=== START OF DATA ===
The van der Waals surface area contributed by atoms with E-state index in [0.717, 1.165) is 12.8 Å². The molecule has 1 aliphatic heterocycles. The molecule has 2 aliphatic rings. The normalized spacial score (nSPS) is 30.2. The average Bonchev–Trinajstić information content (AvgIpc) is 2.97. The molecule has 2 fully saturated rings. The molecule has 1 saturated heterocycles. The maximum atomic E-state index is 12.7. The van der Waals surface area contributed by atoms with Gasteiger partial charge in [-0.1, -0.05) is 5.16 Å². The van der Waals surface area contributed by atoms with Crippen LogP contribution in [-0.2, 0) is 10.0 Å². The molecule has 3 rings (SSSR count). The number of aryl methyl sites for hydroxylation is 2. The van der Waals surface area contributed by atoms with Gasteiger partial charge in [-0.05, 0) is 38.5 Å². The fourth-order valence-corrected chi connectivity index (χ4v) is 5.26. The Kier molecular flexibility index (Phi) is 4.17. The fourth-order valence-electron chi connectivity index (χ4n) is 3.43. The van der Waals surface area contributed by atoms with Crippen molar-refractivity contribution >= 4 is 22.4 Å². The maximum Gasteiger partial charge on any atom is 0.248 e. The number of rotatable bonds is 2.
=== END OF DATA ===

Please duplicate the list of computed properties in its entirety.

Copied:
The van der Waals surface area contributed by atoms with E-state index in [0.717, 1.165) is 12.8 Å². The molecule has 1 aliphatic heterocycles. The molecule has 2 aliphatic rings. The normalized spacial score (nSPS) is 30.2. The average Bonchev–Trinajstić information content (AvgIpc) is 2.97. The molecule has 2 fully saturated rings. The molecule has 1 saturated heterocycles. The maximum atomic E-state index is 12.7. The van der Waals surface area contributed by atoms with Gasteiger partial charge in [-0.1, -0.05) is 5.16 Å². The van der Waals surface area contributed by atoms with Crippen LogP contribution in [-0.2, 0) is 10.0 Å². The molecule has 3 rings (SSSR count). The number of aryl methyl sites for hydroxylation is 2. The van der Waals surface area contributed by atoms with Gasteiger partial charge in [-0.05, 0) is 38.5 Å². The fourth-order valence-corrected chi connectivity index (χ4v) is 5.26. The Kier molecular flexibility index (Phi) is 4.17. The fourth-order valence-electron chi connectivity index (χ4n) is 3.43. The van der Waals surface area contributed by atoms with Crippen molar-refractivity contribution >= 4 is 22.4 Å². The maximum Gasteiger partial charge on any atom is 0.248 e. The number of rotatable bonds is 2.